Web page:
As If


The massive, grimy river shouldered its way
toward the harbor. I stood under the ruckus of sky.

The wind plucked awnings, plastic bags, newspapers
and sent the news twirling over corduroy waters.

I’d meant to see art, but the plan miscarried.
A guitarist stationed in a doorway bent his head

to rasp his ballad into the wind’s
sore throat. Rainlight glossed the guitar strings

and played its own tune, this city such a storm of wants.
“You have a right to your actions,

but never to your actions’ fruits,” said Krishna
in a book I read, with all the etcetera

about desire and emptiness. What did I want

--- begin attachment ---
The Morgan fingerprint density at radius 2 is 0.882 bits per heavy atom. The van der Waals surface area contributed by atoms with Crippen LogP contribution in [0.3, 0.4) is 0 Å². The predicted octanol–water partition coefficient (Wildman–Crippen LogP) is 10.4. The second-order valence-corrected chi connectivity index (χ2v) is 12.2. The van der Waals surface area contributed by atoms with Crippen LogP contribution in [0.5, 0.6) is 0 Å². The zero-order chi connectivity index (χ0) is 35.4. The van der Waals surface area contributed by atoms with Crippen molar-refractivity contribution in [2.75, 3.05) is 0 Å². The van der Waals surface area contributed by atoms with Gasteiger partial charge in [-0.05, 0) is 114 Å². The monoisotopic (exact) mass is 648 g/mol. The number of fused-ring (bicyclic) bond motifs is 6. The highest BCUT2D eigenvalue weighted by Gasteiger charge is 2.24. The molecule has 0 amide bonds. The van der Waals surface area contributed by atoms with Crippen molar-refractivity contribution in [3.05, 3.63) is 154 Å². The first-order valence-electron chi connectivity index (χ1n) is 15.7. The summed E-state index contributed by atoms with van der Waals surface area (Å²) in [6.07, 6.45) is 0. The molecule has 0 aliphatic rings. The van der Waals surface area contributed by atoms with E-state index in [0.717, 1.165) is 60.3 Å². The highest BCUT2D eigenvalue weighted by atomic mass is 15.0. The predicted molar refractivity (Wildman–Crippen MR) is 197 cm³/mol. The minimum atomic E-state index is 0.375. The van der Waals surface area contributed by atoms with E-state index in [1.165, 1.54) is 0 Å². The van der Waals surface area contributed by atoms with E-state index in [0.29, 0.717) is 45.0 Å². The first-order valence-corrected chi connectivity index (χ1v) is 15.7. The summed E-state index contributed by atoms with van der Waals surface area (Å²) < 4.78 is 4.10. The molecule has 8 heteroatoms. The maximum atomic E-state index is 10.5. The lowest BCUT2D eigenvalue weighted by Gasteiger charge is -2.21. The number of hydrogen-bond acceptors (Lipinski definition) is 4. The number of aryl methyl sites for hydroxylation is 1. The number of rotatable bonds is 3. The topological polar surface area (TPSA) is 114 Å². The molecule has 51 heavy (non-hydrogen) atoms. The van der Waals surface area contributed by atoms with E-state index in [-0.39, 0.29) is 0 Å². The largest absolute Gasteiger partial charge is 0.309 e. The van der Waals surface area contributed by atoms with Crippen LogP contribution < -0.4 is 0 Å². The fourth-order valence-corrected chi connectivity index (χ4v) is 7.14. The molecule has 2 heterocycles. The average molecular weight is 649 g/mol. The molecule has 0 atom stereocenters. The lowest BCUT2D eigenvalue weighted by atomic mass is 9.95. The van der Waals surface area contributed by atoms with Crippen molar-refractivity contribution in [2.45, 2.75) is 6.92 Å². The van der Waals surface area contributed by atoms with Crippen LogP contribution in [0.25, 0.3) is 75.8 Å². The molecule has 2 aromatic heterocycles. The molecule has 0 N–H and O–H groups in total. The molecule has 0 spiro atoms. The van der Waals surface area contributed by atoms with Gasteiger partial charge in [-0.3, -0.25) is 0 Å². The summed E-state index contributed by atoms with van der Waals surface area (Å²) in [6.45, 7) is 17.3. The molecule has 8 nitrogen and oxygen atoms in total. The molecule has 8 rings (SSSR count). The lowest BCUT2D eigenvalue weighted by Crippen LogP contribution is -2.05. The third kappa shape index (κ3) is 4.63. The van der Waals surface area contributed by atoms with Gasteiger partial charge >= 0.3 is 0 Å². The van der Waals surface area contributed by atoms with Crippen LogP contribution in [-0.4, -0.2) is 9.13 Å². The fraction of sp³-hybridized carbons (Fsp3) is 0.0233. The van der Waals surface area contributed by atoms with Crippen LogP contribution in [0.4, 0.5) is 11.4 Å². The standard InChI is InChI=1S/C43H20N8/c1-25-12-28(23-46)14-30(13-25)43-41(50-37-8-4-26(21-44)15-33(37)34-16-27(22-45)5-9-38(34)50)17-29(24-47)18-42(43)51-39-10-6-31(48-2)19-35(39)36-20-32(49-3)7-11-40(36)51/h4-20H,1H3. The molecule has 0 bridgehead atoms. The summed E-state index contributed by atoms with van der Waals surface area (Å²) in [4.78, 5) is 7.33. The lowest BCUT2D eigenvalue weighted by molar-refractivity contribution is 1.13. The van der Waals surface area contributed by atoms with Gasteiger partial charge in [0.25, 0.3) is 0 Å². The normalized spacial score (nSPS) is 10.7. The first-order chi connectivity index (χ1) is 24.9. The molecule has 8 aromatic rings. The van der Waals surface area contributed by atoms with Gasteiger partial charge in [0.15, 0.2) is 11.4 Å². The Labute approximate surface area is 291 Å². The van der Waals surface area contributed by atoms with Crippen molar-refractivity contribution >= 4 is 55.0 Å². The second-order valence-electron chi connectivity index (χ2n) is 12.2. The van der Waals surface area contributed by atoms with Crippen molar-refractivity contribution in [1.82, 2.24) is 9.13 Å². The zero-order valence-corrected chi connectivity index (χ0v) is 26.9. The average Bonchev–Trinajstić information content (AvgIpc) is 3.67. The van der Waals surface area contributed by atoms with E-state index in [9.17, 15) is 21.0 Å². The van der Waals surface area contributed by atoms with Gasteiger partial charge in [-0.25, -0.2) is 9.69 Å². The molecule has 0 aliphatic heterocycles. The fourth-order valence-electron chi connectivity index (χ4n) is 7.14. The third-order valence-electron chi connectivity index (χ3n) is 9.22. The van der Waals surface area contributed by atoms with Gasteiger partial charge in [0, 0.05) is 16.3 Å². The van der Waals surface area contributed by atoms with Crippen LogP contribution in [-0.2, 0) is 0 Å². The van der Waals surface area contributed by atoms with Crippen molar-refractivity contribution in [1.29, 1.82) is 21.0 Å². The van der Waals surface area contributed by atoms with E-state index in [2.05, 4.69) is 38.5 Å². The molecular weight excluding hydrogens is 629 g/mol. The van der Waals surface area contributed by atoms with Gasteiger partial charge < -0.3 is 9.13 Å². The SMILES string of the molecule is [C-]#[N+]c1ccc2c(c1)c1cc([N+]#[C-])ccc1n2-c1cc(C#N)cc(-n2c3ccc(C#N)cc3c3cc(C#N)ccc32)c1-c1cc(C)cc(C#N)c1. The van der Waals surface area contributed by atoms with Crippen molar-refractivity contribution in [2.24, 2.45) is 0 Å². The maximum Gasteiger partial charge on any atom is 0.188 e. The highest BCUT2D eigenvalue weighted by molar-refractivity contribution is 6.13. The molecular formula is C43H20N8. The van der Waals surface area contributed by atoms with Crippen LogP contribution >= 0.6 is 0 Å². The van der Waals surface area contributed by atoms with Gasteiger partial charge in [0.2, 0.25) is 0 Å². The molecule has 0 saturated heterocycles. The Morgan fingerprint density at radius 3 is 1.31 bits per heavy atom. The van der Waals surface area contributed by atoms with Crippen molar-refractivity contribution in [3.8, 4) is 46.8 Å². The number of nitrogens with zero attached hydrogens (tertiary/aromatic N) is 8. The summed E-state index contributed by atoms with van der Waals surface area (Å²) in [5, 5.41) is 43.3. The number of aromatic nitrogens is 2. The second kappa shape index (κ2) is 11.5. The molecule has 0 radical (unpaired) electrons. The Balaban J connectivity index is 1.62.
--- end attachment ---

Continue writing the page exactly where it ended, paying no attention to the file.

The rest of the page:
and why did I want it so hard? Not emptiness,

but a self like rain driven
aslant the fence, the hacked-at sycamore.

That morning, laid out on a marble slab at the store,
the exposed red knob of a fish’s heart kept its pulse

in the butchered half-creature— no gills,
no head, no fins, no guts, no tail—

just the flat half-body and spine
and the heart blurping and shuddering in its own

obstinate rhythm. As if, it seemed to say,
as if, you idiot, you ever could be free.


For more stories, like the New Republic on Facebook:

Loading Related Articles...
Article Tools